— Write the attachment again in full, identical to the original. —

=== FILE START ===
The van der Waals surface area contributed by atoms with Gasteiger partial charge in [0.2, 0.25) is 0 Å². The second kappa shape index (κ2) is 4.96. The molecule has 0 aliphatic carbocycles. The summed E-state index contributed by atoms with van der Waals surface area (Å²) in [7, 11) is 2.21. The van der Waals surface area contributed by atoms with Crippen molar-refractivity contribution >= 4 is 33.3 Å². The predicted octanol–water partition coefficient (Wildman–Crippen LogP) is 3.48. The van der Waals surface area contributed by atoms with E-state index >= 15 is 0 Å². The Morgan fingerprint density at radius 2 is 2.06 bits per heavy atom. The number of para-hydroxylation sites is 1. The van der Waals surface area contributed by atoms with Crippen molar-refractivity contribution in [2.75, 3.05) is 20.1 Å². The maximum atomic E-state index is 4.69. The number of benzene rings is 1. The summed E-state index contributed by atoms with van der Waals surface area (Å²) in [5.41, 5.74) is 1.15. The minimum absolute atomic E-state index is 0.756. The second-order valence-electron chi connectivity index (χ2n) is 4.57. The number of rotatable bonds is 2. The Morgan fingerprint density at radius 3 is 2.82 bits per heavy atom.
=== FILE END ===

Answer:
The van der Waals surface area contributed by atoms with Gasteiger partial charge in [0.2, 0.25) is 0 Å². The second kappa shape index (κ2) is 4.96. The molecule has 0 aliphatic carbocycles. The summed E-state index contributed by atoms with van der Waals surface area (Å²) in [7, 11) is 2.21. The van der Waals surface area contributed by atoms with Crippen molar-refractivity contribution >= 4 is 33.3 Å². The predicted octanol–water partition coefficient (Wildman–Crippen LogP) is 3.48. The van der Waals surface area contributed by atoms with E-state index >= 15 is 0 Å². The Morgan fingerprint density at radius 2 is 2.06 bits per heavy atom. The number of para-hydroxylation sites is 1. The van der Waals surface area contributed by atoms with Crippen molar-refractivity contribution in [2.75, 3.05) is 20.1 Å². The maximum atomic E-state index is 4.69. The number of benzene rings is 1. The summed E-state index contributed by atoms with van der Waals surface area (Å²) in [5.41, 5.74) is 1.15. The minimum absolute atomic E-state index is 0.756. The second-order valence-electron chi connectivity index (χ2n) is 4.57. The number of rotatable bonds is 2. The Morgan fingerprint density at radius 3 is 2.82 bits per heavy atom.